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Gearbox gripes: Should we hate the CVT as much as we do?
Bundle a bunch of random people into a cramped room, surreptitiously lock the door and quietly introduce the topic of automobile transmissions.
Chances are, the group will immediately fracture into two opposing camps: one overwhelmingly in favour of self-shifting gearboxes and the other doggedly defending their right to change cogs themselves. And possibly a few stragglers more interested in recording a Vine of the impending fist-fight.
But where does the continuously variable transmission fit in (CVT)? Well, while it may strictly be classified as an â€œautomatic gearboxâ€, itâ€™s also a little different â€“ both in theory and practice. So, what exactly is a CVT and how does it differ from a regular torque converter or dual-clutch transmission?
Simply put, a CVT flits seamlessly through an almost infinite number of gear ratios (between given values, of course), rather than a fixed number of distinct cogs. The result is an inbuilt ability to keep the engine ticking over at its most efficient RPM for any given vehicle speed, which in turn facilitates a significant improvement in fuel economy.
Thing is, CVTs are generally entirely uninvolving to use and most feel absolutely nothing like more traditional autos. In fact, driving a CVT-equipped vehicle for the first time â€“ with the accompanying â€œhair-dryerâ€ drone and â€œslipping clutchâ€ sensation â€“ can be an utterly odd experience. Hit the loud pedal and the revs rise quickly, before stopping at the most efficient point and staying there as the vehicle steadily accelerates. Itâ€™s all rather unfamiliar to the average motorist.
Odd it may be, but there are undeniable advantages to the CVT, even over and above that of efficiency. For example, since this type of transmission requires very few moving parts (simplistically speaking, itâ€™s nothing more than a system of pulleys and belts), wear-and-tear is minimal.
And the â€œshift shockâ€ experienced with most traditional autos is also eliminated, which makes for a far more comfortable drive. Similarly, acceleration is pleasingly linear, which means a perky engine linked to a CVT can make for a properly fast vehicle â€“ even if it doesnâ€™t feel quick in the traditional sense.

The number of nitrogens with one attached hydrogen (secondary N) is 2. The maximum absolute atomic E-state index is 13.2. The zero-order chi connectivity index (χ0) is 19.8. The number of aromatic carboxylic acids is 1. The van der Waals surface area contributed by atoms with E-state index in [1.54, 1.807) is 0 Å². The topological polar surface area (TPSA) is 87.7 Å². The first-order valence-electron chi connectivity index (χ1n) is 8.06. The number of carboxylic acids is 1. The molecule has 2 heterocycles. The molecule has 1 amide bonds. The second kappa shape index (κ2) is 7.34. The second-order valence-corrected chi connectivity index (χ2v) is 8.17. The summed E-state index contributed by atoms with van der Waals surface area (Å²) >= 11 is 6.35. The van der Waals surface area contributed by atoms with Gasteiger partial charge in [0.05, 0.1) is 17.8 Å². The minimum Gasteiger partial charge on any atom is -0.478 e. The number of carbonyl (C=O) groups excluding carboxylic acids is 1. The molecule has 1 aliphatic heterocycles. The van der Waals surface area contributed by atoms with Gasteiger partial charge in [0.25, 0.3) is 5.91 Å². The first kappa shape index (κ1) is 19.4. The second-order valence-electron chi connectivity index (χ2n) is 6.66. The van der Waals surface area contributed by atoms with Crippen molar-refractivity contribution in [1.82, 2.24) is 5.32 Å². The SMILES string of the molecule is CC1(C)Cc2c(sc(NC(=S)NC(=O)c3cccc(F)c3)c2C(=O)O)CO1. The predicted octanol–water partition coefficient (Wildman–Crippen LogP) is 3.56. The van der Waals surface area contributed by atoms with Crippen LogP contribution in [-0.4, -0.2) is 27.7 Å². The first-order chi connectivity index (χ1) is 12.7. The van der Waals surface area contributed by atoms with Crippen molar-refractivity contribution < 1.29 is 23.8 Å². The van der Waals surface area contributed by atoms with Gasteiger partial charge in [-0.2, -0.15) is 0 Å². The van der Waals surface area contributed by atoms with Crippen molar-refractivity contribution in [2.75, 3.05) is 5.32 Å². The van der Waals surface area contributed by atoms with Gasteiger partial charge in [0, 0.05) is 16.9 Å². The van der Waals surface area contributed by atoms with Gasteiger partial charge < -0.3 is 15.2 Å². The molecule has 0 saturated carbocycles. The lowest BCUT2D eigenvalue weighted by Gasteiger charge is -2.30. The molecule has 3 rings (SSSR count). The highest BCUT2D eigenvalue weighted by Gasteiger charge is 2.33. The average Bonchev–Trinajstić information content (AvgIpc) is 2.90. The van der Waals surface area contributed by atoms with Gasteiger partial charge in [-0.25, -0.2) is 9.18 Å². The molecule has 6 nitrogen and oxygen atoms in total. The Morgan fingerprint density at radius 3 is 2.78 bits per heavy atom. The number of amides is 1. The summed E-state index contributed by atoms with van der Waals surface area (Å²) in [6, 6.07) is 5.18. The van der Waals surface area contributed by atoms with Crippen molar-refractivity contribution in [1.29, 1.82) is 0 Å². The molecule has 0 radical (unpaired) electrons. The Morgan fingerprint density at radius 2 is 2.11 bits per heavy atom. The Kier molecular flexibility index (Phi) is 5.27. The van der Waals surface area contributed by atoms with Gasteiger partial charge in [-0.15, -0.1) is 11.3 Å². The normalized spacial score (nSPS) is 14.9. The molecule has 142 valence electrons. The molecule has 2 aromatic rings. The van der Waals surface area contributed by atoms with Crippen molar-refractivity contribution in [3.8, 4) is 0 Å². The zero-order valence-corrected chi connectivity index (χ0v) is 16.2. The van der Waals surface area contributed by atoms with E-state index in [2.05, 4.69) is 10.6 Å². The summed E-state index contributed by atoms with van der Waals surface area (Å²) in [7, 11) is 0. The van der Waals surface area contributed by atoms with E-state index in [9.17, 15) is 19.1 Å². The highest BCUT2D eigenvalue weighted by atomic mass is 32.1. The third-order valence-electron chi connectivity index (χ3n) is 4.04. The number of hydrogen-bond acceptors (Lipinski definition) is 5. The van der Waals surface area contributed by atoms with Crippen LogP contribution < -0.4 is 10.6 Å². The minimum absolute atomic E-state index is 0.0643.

CVTs are becoming more and more popular â€“ so much so that they are no longer limited to low-powered vehicles and runabout hybrids. For instance, Subaru (which makes some of the best CVTs weâ€™ve experienced) has even started offering its Lineartronic CVT on the latest WRX performance sedan.
But not all manufacturers are convinced. In fact, Audi recently announced plans to kill off its â€œmultitronicâ€ CVT, which suggests the German automakerâ€™s next-generation models will instead use an evolution of the popular dual-clutch gearbox (you may well remember Audi settling a 2011 class-action lawsuit over alleged defects with some of its CVTs). Interestingly, Nissan has also had huge problems with its CVTs, resulting in costly repair bills, petitions for recalls, legal action and eventually extended warranties.
Of course, a considerable obstacle facing the CVT is that most drivers simply arenâ€™t accustomed to how it feels, and thus dismiss it out of hand. And, in an attempt to address this very issue, many automakers have added â€œvirtual stepsâ€ to their CVTs, bizarrely introducing artificial â€œshift shockâ€ to make the experience more familiar to motorists. Thing is, adding steps to a stepless transmission is wholly counterproductive and negatively affects efficiency, i.e. the CVTâ€™s main draw-card.
So, should we simply get over our CVT queasiness and embrace the fuel-saving technology for what it is? Should we learn to love â€˜em or rather than instinctively loathe â€˜em?
Well, it really all depends on what type of driver you are. The driving enthusiast who prefers to be fully in control of the transmission will not be swayed: the much-loved manual gearbox will forever take first place, with a sporty dual-clutch in second, and the dreaded CVT bringing up the rear.
But for the motorist who prefers the convenience of a self-shifter and wants the added benefit of improved efficiency (and doesnâ€™t care one bit about the numb driving experience and unfamiliar noises), the CVT makes as much sense in reality as it does on paper.
And therein lies the answer to our initial question: hate the continuously variable transmission all you want, but itâ€™s here to stay. Why? Well, the world (regrettably) contains far more reluctant drivers than enthusiastic onesâ€¦